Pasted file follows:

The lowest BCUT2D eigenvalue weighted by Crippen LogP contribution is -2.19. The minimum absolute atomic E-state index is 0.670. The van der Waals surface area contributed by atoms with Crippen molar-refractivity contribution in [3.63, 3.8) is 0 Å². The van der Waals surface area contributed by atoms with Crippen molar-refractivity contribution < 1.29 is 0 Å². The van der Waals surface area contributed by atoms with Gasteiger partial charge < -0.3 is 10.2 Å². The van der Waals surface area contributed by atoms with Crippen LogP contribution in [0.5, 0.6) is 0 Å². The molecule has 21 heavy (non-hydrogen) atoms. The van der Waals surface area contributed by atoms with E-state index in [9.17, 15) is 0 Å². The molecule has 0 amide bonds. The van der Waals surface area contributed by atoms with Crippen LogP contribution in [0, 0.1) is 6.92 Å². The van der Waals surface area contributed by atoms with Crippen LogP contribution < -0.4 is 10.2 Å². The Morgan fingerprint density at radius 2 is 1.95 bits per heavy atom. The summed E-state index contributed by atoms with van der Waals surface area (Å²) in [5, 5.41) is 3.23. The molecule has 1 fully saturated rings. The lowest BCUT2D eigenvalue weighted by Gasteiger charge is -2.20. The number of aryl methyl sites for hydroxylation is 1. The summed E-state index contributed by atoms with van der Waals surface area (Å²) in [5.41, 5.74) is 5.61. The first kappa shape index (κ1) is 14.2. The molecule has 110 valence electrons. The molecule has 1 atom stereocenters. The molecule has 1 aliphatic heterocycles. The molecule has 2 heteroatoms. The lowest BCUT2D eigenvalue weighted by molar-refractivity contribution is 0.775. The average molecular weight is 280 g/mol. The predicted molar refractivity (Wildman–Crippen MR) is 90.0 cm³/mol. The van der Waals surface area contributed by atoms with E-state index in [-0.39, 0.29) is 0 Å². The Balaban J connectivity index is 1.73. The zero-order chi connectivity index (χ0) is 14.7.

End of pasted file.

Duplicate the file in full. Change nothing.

The lowest BCUT2D eigenvalue weighted by Crippen LogP contribution is -2.19. The minimum absolute atomic E-state index is 0.670. The van der Waals surface area contributed by atoms with Crippen molar-refractivity contribution in [3.63, 3.8) is 0 Å². The van der Waals surface area contributed by atoms with Crippen molar-refractivity contribution < 1.29 is 0 Å². The van der Waals surface area contributed by atoms with Gasteiger partial charge < -0.3 is 10.2 Å². The van der Waals surface area contributed by atoms with Crippen LogP contribution in [0.5, 0.6) is 0 Å². The molecule has 21 heavy (non-hydrogen) atoms. The van der Waals surface area contributed by atoms with E-state index in [9.17, 15) is 0 Å². The molecule has 0 amide bonds. The van der Waals surface area contributed by atoms with Crippen LogP contribution in [0, 0.1) is 6.92 Å². The van der Waals surface area contributed by atoms with Crippen LogP contribution < -0.4 is 10.2 Å². The Morgan fingerprint density at radius 2 is 1.95 bits per heavy atom. The summed E-state index contributed by atoms with van der Waals surface area (Å²) in [5, 5.41) is 3.23. The molecule has 1 fully saturated rings. The lowest BCUT2D eigenvalue weighted by Gasteiger charge is -2.20. The number of aryl methyl sites for hydroxylation is 1. The summed E-state index contributed by atoms with van der Waals surface area (Å²) in [5.41, 5.74) is 5.61. The first kappa shape index (κ1) is 14.2. The molecule has 110 valence electrons. The molecule has 1 atom stereocenters. The molecule has 1 aliphatic heterocycles. The molecule has 2 heteroatoms. The lowest BCUT2D eigenvalue weighted by molar-refractivity contribution is 0.775. The average molecular weight is 280 g/mol. The predicted molar refractivity (Wildman–Crippen MR) is 90.0 cm³/mol. The van der Waals surface area contributed by atoms with E-state index in [-0.39, 0.29) is 0 Å². The Balaban J connectivity index is 1.73. The zero-order chi connectivity index (χ0) is 14.7.